Virginia Golfer May / June 2015 - Page 15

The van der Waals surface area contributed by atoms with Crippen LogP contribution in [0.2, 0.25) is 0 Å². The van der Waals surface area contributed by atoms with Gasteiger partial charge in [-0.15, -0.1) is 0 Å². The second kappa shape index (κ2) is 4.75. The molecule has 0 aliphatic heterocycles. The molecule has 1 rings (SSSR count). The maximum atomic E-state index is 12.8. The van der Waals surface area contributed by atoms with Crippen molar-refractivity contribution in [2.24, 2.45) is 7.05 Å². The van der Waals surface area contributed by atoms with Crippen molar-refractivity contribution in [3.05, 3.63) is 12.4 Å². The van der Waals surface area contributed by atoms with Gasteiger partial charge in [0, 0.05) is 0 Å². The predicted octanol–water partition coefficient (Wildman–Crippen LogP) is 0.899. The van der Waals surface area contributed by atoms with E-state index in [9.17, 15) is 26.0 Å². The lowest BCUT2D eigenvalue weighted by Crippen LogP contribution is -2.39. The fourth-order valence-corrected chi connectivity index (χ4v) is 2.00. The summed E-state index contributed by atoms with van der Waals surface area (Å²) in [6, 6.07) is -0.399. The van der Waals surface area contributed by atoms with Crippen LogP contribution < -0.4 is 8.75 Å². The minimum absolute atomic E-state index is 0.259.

THE FIVE F’S OF EARLY SPECIALIZATION TITLEIST PERFORMANCE INSTITUTE Opposite: Healthy children tend to be active in a number of different activities. they’re no longer the big fish in a little pond just because they’ve been engaged in an athletic endeavor. How are they going to handle it? There’s more to it from a health standpoint than the skill of being able to hit a golf shot from 160 yards with a fade or a draw. The ability to have a sense of resilience is important. I have to believe that athletes who play other sports learn hardiness because it becomes necessary. Winning is fun, but the reason to participate in sports is to acquire and enhance life skills, as well as compete and learn. Development of athletic skills should not come before nurturing one’s long-term psychological well-being. A member of two NCAA national championship baseball teams at Louisiana State University, co-author Bhrett McCabe, Ph.D., is a licensed clinical psychologist who serves as the sports psychologist for the University of Alabama athletic department. Co-author Tom Cunneff is a senior editor with Links magazine and a frequent contributor to Virginia Golfer. FUNCTION: Much more important than wins or losses is the overall functioning of the young athlete. It’s essential to monitor their sleep habits, desire to practice and social interactions. Highly specialized athletes tend to build their social networks around their sport, which can limit development of necessary social skills over their lifespan. FUN: When their athletic career is over, the young athlete will remember the experiences much more than the trophies, so make sure they enjoy the game, training and competitions. Encouraging athletic FAMILY: Sometimes with overspecialization the parentfreedom is important in child dynamic gets a little out of line. In these instances, helping a child develop the parent becomes the facilitator and the kid becomes mentally and physically. the authoritative person in the family and kind of sets the rules. Parents have to be aware of this and make sure that the kid is not in charge. FAILURE: Since early specialization is here to stay, don’t be afraid to incorporate drills or games that young athletes can’t win, where they must learn to find internal grit and resiliency to proceed. One of my favorite golf drills is called “The Butcher.” Set up eight stations with tees around a hole five feet away. Putt three balls from a start station. You advance to the next station only after making three in a row. Miss anywhere and you have to return to the start station. In order to win, you must make 24 in a row. (For more training games, download my podcast, “The MindSide,” available on iTunes.) FINANCES: Avoid making kids aware of the cost of early-specialization training. I’ve had several players tell me that they have to play well because their parents are struggling to pay entry fees and lessons. The added pressure does not benefit the athlete. Be certain that the costs are never a factor in the young person’s performance. —Bhrett McCabe Find your Homestead… Set amidst the breathtaking Allegheny Mountains, The Omni Homestead Resort is home to some of Virginia’s most scenic golf courses. Golfers of all levels enjoy playing here. Plus, with delectable dining and luxury accommodations, you’ll find it’s your kind of club. 800-838-1766 • omnihotels.com/thehomestead wOMHS-1113-Virginia-Golfer-FindYourHomestead-V2-7.25x4.875-F.indd w w. v s g a . o r g 12_VSGA_MayJun15.indd 13 1 ©2015 Omni Hotels & Resorts 3/13/15 PM M AY / J U N E 2 0 1 5 | V I R G I N I A G O L F E R 2:52 13 5/8/15 11:23 AM